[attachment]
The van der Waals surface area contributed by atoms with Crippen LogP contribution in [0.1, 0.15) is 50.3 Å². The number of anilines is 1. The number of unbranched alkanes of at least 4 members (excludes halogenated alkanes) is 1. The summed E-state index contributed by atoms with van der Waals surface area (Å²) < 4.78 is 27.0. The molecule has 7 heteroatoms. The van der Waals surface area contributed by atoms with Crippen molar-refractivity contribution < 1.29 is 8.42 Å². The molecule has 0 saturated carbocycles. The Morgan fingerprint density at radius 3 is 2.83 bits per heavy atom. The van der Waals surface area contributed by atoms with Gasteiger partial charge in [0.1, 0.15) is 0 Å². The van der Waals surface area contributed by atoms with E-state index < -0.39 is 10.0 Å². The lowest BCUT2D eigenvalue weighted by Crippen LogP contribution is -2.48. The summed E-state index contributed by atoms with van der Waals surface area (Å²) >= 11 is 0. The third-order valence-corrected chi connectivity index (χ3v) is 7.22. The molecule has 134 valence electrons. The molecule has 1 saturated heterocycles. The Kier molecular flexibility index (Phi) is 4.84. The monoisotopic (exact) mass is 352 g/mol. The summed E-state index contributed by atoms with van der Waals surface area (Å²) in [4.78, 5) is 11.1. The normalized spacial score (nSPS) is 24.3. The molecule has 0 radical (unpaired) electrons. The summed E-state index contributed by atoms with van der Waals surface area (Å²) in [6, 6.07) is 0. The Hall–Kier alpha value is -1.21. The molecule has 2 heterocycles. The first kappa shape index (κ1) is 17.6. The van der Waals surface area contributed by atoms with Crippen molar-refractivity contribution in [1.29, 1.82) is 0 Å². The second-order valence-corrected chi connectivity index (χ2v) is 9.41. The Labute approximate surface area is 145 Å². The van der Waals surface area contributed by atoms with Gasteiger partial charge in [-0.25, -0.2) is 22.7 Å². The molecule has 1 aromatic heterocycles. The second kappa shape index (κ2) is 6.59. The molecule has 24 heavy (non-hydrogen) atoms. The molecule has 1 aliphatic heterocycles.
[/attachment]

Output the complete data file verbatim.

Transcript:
The van der Waals surface area contributed by atoms with Crippen LogP contribution in [0.1, 0.15) is 50.3 Å². The number of anilines is 1. The number of unbranched alkanes of at least 4 members (excludes halogenated alkanes) is 1. The summed E-state index contributed by atoms with van der Waals surface area (Å²) < 4.78 is 27.0. The molecule has 7 heteroatoms. The van der Waals surface area contributed by atoms with Crippen molar-refractivity contribution < 1.29 is 8.42 Å². The molecule has 0 saturated carbocycles. The Morgan fingerprint density at radius 3 is 2.83 bits per heavy atom. The van der Waals surface area contributed by atoms with Gasteiger partial charge in [0.1, 0.15) is 0 Å². The van der Waals surface area contributed by atoms with E-state index < -0.39 is 10.0 Å². The lowest BCUT2D eigenvalue weighted by Crippen LogP contribution is -2.48. The summed E-state index contributed by atoms with van der Waals surface area (Å²) >= 11 is 0. The third-order valence-corrected chi connectivity index (χ3v) is 7.22. The molecule has 134 valence electrons. The molecule has 1 saturated heterocycles. The Kier molecular flexibility index (Phi) is 4.84. The monoisotopic (exact) mass is 352 g/mol. The summed E-state index contributed by atoms with van der Waals surface area (Å²) in [4.78, 5) is 11.1. The normalized spacial score (nSPS) is 24.3. The molecule has 0 radical (unpaired) electrons. The summed E-state index contributed by atoms with van der Waals surface area (Å²) in [6, 6.07) is 0. The Hall–Kier alpha value is -1.21. The molecule has 2 heterocycles. The first kappa shape index (κ1) is 17.6. The van der Waals surface area contributed by atoms with Crippen molar-refractivity contribution in [1.29, 1.82) is 0 Å². The second-order valence-corrected chi connectivity index (χ2v) is 9.41. The Labute approximate surface area is 145 Å². The van der Waals surface area contributed by atoms with Gasteiger partial charge in [-0.25, -0.2) is 22.7 Å². The molecule has 1 aromatic heterocycles. The second kappa shape index (κ2) is 6.59. The molecule has 24 heavy (non-hydrogen) atoms. The molecule has 1 aliphatic heterocycles.